straight knives are designed as elegant alternatives to folding
knives. I use ATS34, BG42, 440C, CPM S30V, CPM 154, and RWL 34,
as well as stainless and carbon Damascus in a variety of patterns
from Bertie Rietveld, Jerry Rados, Daryl Meier, Robert Eggerling,
George Werth, Mike Norris, and Devin Thomas. Finishes for non-Damascus
pieces are usually hand rubbed.
416 stainless steel, or mokume gane from a number of different makers.
Pins are 14K gold. The signature ruby in the ricasso is set in 18K
Handles are usually crafted from fine natural materials such as
mother of pearl and the fossil ivories, as well as rare woods, although
some pieces intended for rigorous use have been fitted with carbon
fiber or Micarta.
Blade and handle
shapes were conceived with consideration for size, comfort, function,
and appearance. All are full-tang design, and even those knives
with Damascus blades are ground from a single piece of bar stock;
no welds are made to lower-grade steels to reduce material costs.
Tangs are tapered to reduce weight, as well as to improve appearance.
A few words
on the sheaths that accompany my straight pocket knives: the concept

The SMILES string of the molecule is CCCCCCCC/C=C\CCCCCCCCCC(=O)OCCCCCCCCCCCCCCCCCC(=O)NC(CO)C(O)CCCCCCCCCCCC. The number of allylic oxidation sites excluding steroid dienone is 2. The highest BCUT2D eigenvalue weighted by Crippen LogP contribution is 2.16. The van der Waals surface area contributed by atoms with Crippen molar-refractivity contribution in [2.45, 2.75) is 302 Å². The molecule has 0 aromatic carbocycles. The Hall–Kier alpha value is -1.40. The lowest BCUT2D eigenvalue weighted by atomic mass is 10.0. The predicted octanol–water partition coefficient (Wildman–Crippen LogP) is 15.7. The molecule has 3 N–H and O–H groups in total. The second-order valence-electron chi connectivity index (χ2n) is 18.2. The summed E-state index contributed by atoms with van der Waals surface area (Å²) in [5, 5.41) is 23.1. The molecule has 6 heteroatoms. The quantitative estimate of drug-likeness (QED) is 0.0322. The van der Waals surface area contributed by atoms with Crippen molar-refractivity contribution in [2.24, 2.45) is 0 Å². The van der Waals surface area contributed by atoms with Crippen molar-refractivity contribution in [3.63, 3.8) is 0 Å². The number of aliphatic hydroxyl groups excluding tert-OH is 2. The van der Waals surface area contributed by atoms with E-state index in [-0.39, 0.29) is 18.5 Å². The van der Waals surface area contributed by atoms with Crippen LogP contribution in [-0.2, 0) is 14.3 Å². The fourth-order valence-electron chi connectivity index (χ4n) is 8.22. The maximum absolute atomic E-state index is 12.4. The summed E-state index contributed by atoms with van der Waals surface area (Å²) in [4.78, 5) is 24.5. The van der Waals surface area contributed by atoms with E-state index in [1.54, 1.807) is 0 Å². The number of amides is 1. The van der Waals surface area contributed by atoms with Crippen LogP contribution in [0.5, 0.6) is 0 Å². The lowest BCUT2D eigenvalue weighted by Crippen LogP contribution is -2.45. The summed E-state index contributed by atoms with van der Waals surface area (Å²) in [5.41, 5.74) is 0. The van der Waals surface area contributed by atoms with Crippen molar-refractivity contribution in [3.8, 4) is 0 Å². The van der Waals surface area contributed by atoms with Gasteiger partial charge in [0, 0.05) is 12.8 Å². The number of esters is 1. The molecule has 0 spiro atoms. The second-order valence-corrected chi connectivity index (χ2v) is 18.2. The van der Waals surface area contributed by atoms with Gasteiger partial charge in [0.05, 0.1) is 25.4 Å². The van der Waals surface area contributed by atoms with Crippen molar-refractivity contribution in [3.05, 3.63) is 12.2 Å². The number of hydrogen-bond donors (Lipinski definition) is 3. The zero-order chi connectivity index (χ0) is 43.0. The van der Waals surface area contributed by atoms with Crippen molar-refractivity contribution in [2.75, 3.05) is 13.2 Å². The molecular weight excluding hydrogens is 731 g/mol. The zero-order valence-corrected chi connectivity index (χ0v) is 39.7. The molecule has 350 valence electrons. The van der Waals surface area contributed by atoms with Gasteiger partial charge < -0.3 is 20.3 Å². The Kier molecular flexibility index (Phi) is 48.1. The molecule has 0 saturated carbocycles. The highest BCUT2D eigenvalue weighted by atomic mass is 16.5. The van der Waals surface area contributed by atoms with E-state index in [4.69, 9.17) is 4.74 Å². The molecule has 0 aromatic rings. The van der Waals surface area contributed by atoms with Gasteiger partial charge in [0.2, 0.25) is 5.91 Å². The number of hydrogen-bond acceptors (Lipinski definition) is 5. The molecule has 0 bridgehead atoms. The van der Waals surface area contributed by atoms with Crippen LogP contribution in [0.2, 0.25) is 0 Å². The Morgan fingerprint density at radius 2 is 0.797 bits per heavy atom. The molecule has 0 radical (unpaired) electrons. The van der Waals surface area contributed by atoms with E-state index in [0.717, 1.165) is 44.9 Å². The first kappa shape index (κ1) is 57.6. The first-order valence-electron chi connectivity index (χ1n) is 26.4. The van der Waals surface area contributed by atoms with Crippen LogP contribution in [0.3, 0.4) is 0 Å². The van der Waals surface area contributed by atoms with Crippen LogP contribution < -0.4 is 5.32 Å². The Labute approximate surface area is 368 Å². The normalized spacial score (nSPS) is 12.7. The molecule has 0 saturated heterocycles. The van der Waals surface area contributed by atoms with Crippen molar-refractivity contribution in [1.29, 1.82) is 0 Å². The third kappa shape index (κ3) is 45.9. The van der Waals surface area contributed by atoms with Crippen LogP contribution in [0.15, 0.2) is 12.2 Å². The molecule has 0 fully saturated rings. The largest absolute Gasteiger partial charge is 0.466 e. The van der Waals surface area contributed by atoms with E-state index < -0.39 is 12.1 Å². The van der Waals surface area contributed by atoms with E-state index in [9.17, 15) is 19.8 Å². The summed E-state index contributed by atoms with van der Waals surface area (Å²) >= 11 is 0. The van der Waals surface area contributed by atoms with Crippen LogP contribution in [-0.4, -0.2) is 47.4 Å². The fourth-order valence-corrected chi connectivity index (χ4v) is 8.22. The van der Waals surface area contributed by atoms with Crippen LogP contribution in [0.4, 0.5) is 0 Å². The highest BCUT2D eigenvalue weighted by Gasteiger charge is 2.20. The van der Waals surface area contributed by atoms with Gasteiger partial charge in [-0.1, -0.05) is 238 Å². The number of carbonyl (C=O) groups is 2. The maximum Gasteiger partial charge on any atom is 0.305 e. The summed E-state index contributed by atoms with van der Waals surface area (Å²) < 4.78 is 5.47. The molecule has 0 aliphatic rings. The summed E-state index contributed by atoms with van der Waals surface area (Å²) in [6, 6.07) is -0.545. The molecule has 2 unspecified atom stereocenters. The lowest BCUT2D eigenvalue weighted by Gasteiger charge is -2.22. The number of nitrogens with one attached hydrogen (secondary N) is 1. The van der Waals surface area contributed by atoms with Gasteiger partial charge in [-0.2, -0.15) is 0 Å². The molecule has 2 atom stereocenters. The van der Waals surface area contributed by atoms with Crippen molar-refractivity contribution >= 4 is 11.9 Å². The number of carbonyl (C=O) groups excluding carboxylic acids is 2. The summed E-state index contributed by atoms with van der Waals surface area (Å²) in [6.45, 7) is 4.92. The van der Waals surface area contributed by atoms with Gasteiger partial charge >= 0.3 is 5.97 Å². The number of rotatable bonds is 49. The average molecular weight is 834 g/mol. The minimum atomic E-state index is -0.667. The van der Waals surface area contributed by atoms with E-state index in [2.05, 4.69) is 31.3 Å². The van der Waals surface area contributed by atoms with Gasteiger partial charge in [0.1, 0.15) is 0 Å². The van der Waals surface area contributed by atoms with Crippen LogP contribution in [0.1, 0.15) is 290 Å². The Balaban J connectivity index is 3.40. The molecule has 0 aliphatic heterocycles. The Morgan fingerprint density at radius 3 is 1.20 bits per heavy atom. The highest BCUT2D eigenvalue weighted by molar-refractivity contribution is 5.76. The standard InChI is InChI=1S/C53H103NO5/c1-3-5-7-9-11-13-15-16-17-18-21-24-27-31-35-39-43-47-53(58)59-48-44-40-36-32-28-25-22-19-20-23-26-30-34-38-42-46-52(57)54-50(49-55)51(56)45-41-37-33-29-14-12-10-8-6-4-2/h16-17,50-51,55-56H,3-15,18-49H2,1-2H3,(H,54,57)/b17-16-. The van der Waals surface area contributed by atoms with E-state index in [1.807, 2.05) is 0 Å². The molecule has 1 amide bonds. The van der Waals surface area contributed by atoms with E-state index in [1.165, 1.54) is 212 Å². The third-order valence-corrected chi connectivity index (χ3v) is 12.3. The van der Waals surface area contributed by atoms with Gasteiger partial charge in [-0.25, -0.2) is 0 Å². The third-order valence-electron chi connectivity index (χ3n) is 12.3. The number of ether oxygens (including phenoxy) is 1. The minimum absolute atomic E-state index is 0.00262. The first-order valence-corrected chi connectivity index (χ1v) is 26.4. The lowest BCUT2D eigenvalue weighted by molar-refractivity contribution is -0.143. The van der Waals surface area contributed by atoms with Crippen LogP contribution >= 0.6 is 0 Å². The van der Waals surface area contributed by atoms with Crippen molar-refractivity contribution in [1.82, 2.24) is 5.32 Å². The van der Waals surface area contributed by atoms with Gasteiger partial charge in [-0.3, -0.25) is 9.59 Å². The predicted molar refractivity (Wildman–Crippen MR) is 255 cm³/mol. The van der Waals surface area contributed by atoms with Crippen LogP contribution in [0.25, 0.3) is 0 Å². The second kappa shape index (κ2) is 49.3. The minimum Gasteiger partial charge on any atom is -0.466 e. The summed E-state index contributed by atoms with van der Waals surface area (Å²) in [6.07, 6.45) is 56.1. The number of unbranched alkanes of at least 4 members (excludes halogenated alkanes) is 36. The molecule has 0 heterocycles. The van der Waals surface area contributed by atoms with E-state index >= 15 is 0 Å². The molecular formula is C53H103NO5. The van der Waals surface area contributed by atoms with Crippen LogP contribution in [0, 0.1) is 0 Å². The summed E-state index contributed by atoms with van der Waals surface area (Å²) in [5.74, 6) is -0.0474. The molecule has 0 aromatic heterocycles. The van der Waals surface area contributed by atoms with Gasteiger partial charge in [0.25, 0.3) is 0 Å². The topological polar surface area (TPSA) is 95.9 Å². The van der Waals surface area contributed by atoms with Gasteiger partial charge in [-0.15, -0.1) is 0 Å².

is to provide a secure method of holding the knife that keeps it
readily available, as well an attractive look that is in keeping
with the appearance of the knife itself.
particular combination of features on my sheaths is unique to me,
each of the "ideas" came from somewhere else. For example,
I use a rare earth magnet to help retain the blade in the sheath;
an idea I borrowed from Bud Nealy (and for which I thanked him a
couple of years ago), who uses them in his Kydex sheaths.
The clips come
from Matt Conable of William Henry Knives, who uses them on slip-cases
for his folders. I was told that Matt got the idea for the clip
from a sheath intended for pocket-carry of a pen. There is nothing
new under the sun after all, but there is much to be said for availing
one's self of the wisdom and experience of those who have gone before.
To keep the
inside of the clip and the magnet from scratching the knife, I line
the sheath with soft goatskin. The hand-stitched exterior is made
of exotic leather or cowhide. Exotics include ostrich, crocodile,
lizard, frogskin, and sharkskin.
The clip allows
the knife to be attached to the inside of a trouser pocket in much
the same way that many folders are carried. I have developed a preference
for clipping it to the inside of my shirt pocket where it is just
as accessible as a pen or pencil.
The whole package
is designed to fit nicely in a pocket, yet still provide enough
useful blade and handle to slice a bagel or open a carton - they
are, after all, tools- and, at the same time, present an elegant
and non-threatening appearance. There is no reason why tools can't
have some class."
Fly Fishing Expo, Warren, MI March 11-12, 2017
Knife Collectors Club Show, Novi, MI April 29-30, 2017